We’ve shared our stories, we’ve shared our pain.  We’ve passed around tales of glory and woe as freely as we’ve passed around mugs of cider.  We’ve taken off our hats and gloves, we’ve lowered our guard, and we’ve warmed our hands and hearts around the blue bonfire together.

We’ve watched training camp and preseason; we’ve seen dramatic progress made.  We’ve watched Matthew Stafford pick apart opposing defenses with efficiency and flair, and we’ve watched Jahvid Best slash through opposing defenses with fury and √©lan.  We’ve seen the speed and power of the new defensive line, one that even opposing fans are ready to name as one of the best in the business.  We’ve seen the Lions’ starters dominate opposing starters, and we’ve seen the Lions’ backups close out fourth-quarter wins. 

But as the blue fire wicks, waxes, and roars to the delight of us amassed fans, the light and heat bring about another sort: those who left.  Those who called it quits.  Those whose hearts were scarred once too often by the losing years, and have refused to let themselves be hurt again.  They gather to point, to laugh, to mock.  They gather to taunt, to sneer, to deride.  They stand at the edges of our happy crowd, and they grumble and snipe.  They want to sow discontent, to extinguish our burgeoning joy, to piss on the little blue flame.

Inhale.

Exhale.

The impossibly fresh, cold air rushes through my head into my lungs, filling my entire body with electrifying energy.  It courses up and down my spine, zings along my nervous system to my tingling  extremities, and radiates out of every goosebump-straightened hair.  On every level—intellectually, emotionally, instinctually, physically—I am energized by these autumnal winds.  Yet, there’s a dark edge to this chill, a foreboding tint to these clouds; they are heralds of the season to come: The Winter.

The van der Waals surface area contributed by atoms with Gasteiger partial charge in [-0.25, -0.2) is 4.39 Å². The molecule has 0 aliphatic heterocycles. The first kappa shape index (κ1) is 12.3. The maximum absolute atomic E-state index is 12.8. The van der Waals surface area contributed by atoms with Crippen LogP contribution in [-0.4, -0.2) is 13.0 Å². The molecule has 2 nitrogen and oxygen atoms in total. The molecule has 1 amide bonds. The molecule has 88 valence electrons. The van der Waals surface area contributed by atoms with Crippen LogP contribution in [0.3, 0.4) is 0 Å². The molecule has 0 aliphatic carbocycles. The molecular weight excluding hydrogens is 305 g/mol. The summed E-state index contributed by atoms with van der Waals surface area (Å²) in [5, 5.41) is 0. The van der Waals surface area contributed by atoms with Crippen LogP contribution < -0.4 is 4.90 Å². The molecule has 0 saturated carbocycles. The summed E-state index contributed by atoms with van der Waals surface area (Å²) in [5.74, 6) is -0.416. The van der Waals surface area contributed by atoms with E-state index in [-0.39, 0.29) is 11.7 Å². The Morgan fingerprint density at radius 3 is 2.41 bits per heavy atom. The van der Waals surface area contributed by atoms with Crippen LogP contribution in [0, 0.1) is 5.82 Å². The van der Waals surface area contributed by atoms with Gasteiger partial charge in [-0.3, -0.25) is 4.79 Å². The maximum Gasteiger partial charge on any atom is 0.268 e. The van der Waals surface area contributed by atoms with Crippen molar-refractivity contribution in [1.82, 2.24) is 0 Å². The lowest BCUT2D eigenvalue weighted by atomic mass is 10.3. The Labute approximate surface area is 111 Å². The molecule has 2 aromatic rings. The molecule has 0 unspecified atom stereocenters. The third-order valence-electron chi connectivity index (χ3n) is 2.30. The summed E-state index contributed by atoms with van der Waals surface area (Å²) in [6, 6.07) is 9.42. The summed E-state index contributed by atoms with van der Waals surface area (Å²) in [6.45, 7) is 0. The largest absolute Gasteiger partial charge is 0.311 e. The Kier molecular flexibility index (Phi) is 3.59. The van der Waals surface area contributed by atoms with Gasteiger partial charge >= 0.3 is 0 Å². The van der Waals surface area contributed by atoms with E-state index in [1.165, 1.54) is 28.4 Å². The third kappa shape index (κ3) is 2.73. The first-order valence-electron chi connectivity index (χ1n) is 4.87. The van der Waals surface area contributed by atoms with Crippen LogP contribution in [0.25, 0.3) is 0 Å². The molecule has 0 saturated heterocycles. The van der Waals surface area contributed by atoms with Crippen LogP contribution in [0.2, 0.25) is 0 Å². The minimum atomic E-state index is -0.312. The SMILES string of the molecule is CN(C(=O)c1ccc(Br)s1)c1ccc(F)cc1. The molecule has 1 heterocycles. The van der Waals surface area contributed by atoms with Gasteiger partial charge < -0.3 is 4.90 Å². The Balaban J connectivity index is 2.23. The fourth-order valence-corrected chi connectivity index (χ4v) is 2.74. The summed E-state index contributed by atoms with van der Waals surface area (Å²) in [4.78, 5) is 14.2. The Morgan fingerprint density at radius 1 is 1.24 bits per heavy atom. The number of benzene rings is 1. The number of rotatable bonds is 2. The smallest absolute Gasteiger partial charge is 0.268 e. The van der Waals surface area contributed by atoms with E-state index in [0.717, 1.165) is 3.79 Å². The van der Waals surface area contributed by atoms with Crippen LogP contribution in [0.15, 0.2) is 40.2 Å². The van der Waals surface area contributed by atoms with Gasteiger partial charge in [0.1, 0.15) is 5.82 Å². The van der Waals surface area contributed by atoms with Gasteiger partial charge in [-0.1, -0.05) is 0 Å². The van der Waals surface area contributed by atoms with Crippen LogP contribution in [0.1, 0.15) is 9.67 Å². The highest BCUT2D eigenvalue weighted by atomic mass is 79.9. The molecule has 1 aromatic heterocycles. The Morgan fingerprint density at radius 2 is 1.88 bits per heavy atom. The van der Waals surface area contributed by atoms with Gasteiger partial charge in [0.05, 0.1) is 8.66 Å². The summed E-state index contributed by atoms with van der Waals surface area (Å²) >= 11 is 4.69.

For all that the Lions’ new leadership has done to rebuild the roster, for all the youthful talent drafted, for all the steely veterans brought in, huddling close to the blue fire may well get you burned.  The clouds that now drift across the moon like gauze will be followed by heavy, gray, snow-laden blankets that block out the sky.  The playful breeze that refreshes and invigorates me now will soon whip and bite and sting.  It was easy to be optimistic when the Lions were only playing themselves.  It was easy to take heart when the Lions were winning games that didn’t count.  Now, though, our mettle will be tested.